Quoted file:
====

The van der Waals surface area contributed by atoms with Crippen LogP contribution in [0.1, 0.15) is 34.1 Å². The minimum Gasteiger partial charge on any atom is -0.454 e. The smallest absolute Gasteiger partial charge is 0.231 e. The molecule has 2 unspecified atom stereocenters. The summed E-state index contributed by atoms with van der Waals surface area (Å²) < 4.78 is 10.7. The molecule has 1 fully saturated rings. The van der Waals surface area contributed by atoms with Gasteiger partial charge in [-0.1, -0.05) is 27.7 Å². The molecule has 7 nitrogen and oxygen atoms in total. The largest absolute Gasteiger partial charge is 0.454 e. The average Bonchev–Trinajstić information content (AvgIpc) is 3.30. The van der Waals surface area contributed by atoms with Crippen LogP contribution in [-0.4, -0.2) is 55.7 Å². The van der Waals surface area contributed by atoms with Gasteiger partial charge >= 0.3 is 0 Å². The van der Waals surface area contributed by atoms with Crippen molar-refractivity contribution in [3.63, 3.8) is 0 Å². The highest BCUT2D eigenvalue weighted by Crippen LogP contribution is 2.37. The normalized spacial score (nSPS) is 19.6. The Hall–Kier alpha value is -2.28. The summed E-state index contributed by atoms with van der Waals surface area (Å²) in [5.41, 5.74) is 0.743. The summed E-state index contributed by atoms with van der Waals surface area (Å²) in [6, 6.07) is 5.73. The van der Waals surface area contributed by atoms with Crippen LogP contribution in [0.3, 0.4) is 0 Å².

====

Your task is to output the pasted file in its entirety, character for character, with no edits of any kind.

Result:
The van der Waals surface area contributed by atoms with Crippen LogP contribution in [0.1, 0.15) is 34.1 Å². The minimum Gasteiger partial charge on any atom is -0.454 e. The smallest absolute Gasteiger partial charge is 0.231 e. The molecule has 2 unspecified atom stereocenters. The summed E-state index contributed by atoms with van der Waals surface area (Å²) < 4.78 is 10.7. The molecule has 1 fully saturated rings. The van der Waals surface area contributed by atoms with Gasteiger partial charge in [-0.1, -0.05) is 27.7 Å². The molecule has 7 nitrogen and oxygen atoms in total. The largest absolute Gasteiger partial charge is 0.454 e. The average Bonchev–Trinajstić information content (AvgIpc) is 3.30. The van der Waals surface area contributed by atoms with Crippen LogP contribution in [-0.4, -0.2) is 55.7 Å². The van der Waals surface area contributed by atoms with Gasteiger partial charge >= 0.3 is 0 Å². The van der Waals surface area contributed by atoms with Crippen molar-refractivity contribution in [3.63, 3.8) is 0 Å². The highest BCUT2D eigenvalue weighted by Crippen LogP contribution is 2.37. The normalized spacial score (nSPS) is 19.6. The Hall–Kier alpha value is -2.28. The summed E-state index contributed by atoms with van der Waals surface area (Å²) in [5.41, 5.74) is 0.743. The summed E-state index contributed by atoms with van der Waals surface area (Å²) in [6, 6.07) is 5.73. The van der Waals surface area contributed by atoms with Crippen LogP contribution in [0.3, 0.4) is 0 Å².